My second thought is that list 2 is full of books that I really like, but that are a bit easier to read. I think there's something to that. It would explain the preponderance of YA books on the list. Also, considering that my chosen line of work involves me reading quite a few moderately difficult texts (made difficult by the complexity of the content, the dryness of the prose, or, worst of all, both), so when I'm home and want to relax in the evening or on a Sunday afternoon, I don't want to have to think too hard. I think this is a sound explanation, but it doesn't feel quite complete. Mostly because I don't exclusively read easy-to-read books. If all I wanted was an escape, there would be more Agatha Christie and John Grisham novels. (I say "more" because there are a few) But I still read the more intellectually taxing stuff as well. For example, in the past couple months I've reread A Tale of Two Cities and Everything Is Illuminated. While neither of those is all that difficult, I wouldn't put them on the level of YA lit, nor would I call them escapist. Along these same lines, I'm currently working my way through Moby Dick, and given that I've been at it since January, there is some credence to the idea that I do avoid the difficult.

Looking back over my list of favorites I come to a third thought. The favorite books all impacted me very deeply emotionally. Reading them left an indelible mark the way I view the world, life, and humanity as a whole. With each and every one of them I can recount distinct experiences where I set the book down - either in the middle of reading or once I'd finished - and felt compelled reevaluate my life. Great Expectations gave me the striking example of Joe Gargery and made me want to be more kind, forgiving, and ultimately more loving of everybody. Old Man and the Sea gave me a fierce desire to work harder at my goals and find satisfaction in that hard work even if no one else noticed. Stargirl really shook me up and made me think more about authenticity and the performance of identity. In many ways I'm still grappling with the thoughts and emotions Stargirl and Leo awoke in me. In fact, in many if not all cases with these books, even though I haven't read many of them for years, I continue to ponder the paradigm-shifting experiences I've had with them. When I'm out on midnight wanders about town or just laying in the grass contemplating the stars I'll often think about the plants, learned about in the Western Garden Book, that I hope will fill future gardens, or I'll think about Silas Marner and the relative merits of money vs family in making one happy. However, in the case of many/most of these books, coming to these world-altering ideas required a heavy emotional investment. In the Time of the Butterflies I remember distinctly being a difficult but rewarding read. Often reading these books wasn't a pleasant experience, but that difficulty is a large part of what made it possible for me to come to these moments where I had to set the book down and really contemplate how I needed to change my understanding of life, the universe, and everything. I love and appreciate these books because they've shaped in large part my life up to this point which is why they're favorites.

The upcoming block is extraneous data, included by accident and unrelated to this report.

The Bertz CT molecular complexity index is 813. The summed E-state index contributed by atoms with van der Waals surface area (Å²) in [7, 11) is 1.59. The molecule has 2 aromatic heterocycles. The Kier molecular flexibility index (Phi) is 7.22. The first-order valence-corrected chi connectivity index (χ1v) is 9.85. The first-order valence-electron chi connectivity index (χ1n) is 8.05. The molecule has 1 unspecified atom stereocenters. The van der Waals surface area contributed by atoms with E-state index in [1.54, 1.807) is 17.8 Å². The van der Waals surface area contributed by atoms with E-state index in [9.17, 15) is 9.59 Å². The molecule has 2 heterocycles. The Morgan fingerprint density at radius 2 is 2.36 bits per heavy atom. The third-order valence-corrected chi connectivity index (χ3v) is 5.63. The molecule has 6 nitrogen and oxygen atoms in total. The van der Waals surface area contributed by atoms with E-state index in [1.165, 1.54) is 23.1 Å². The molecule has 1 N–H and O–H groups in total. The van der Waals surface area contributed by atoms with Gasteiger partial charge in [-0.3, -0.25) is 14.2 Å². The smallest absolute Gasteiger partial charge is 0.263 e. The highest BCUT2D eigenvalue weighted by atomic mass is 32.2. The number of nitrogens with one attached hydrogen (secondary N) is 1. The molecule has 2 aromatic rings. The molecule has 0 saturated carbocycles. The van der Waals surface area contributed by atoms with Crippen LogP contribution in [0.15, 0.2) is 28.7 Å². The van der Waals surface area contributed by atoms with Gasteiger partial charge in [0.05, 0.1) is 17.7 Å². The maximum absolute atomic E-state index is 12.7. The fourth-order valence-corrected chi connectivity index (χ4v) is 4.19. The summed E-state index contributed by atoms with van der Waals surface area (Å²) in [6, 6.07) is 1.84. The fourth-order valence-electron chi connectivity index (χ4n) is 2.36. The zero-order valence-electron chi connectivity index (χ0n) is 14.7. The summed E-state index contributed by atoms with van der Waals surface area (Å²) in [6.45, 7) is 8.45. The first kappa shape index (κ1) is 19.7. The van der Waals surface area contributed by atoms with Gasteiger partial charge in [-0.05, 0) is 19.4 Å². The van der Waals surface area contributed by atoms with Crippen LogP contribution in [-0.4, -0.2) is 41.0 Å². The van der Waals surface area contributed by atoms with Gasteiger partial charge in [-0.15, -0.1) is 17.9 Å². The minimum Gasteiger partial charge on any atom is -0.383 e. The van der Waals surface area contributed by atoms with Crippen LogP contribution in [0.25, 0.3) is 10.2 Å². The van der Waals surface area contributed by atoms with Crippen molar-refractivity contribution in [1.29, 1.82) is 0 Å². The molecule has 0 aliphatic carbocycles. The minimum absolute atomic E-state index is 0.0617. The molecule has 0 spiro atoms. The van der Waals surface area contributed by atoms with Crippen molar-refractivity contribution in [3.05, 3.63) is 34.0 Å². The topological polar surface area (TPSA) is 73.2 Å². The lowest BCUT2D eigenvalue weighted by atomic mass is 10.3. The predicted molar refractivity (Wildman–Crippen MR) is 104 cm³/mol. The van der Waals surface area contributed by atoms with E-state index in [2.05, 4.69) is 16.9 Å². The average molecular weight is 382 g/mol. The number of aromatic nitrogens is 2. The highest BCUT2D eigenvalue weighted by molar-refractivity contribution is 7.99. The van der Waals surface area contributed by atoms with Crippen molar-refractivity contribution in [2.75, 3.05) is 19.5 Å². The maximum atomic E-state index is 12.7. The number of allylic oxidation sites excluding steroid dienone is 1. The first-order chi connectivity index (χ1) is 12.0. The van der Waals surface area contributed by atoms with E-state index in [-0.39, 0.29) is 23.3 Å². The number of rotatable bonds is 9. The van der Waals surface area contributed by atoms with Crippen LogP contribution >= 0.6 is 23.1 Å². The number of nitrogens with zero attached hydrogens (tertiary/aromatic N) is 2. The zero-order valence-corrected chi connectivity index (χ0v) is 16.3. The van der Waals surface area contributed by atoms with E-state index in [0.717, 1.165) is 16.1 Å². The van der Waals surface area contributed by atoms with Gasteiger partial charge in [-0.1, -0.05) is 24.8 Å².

So I guess what I've come to is I don't have to feel bad about not rereading over and over the books that I list as my favorites. In many cases they're favorites because of the impact they had on the way I view the world and my place in it, but perhaps their kairotic moment of deeply affecting my life has come and gone. That's not to say I won't ever revisit them. In fact with many of them I hope to in the near future. But in the mean time I'm going to go reread about an epistolary novel about post WWII Guernsey and it's charming residents.

...

It's now several hours later. I've just finished The Guernsey Literary and Potato Peel Pie Society once again. It was just as lovely as I'd remembered. If you haven't read it, you should.